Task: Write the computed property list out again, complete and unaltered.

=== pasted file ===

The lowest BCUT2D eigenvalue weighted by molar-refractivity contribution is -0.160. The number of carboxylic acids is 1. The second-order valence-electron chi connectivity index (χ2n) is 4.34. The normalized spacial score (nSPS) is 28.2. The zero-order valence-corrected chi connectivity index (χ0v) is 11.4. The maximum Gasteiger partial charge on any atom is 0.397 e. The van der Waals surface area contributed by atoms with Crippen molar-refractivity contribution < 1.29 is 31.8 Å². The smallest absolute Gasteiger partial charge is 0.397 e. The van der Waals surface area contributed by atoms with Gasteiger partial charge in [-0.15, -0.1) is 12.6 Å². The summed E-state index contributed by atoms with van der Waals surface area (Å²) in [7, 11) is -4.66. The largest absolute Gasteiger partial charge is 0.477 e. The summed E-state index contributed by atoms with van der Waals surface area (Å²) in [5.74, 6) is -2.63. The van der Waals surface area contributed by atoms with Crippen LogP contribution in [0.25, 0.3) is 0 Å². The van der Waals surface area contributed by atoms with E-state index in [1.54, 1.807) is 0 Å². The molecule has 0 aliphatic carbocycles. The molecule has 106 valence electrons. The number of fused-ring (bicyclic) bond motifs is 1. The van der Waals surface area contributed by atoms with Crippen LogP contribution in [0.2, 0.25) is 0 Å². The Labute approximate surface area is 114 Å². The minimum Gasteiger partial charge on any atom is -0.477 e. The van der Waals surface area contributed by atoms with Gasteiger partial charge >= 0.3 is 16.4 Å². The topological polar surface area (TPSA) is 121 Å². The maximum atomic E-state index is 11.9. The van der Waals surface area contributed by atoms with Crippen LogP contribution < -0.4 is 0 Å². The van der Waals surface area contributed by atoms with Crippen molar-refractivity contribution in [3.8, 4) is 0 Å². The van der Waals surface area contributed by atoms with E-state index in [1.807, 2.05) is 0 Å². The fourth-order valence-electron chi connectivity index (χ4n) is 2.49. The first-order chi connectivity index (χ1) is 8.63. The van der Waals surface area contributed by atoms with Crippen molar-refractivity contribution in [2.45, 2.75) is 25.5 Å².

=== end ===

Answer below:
The lowest BCUT2D eigenvalue weighted by molar-refractivity contribution is -0.160. The number of carboxylic acids is 1. The second-order valence-electron chi connectivity index (χ2n) is 4.34. The normalized spacial score (nSPS) is 28.2. The zero-order valence-corrected chi connectivity index (χ0v) is 11.4. The maximum Gasteiger partial charge on any atom is 0.397 e. The van der Waals surface area contributed by atoms with Crippen molar-refractivity contribution < 1.29 is 31.8 Å². The smallest absolute Gasteiger partial charge is 0.397 e. The van der Waals surface area contributed by atoms with Gasteiger partial charge in [-0.15, -0.1) is 12.6 Å². The summed E-state index contributed by atoms with van der Waals surface area (Å²) in [7, 11) is -4.66. The largest absolute Gasteiger partial charge is 0.477 e. The summed E-state index contributed by atoms with van der Waals surface area (Å²) in [5.74, 6) is -2.63. The van der Waals surface area contributed by atoms with Crippen LogP contribution in [0.25, 0.3) is 0 Å². The van der Waals surface area contributed by atoms with E-state index in [1.54, 1.807) is 0 Å². The molecule has 0 aliphatic carbocycles. The molecule has 106 valence electrons. The number of fused-ring (bicyclic) bond motifs is 1. The van der Waals surface area contributed by atoms with Crippen LogP contribution in [0.2, 0.25) is 0 Å². The Labute approximate surface area is 114 Å². The minimum Gasteiger partial charge on any atom is -0.477 e. The van der Waals surface area contributed by atoms with Gasteiger partial charge >= 0.3 is 16.4 Å². The topological polar surface area (TPSA) is 121 Å². The maximum atomic E-state index is 11.9. The van der Waals surface area contributed by atoms with Crippen LogP contribution < -0.4 is 0 Å². The van der Waals surface area contributed by atoms with Crippen molar-refractivity contribution in [3.8, 4) is 0 Å². The van der Waals surface area contributed by atoms with E-state index in [1.807, 2.05) is 0 Å². The fourth-order valence-electron chi connectivity index (χ4n) is 2.49. The first-order chi connectivity index (χ1) is 8.63. The van der Waals surface area contributed by atoms with Crippen molar-refractivity contribution in [2.45, 2.75) is 25.5 Å².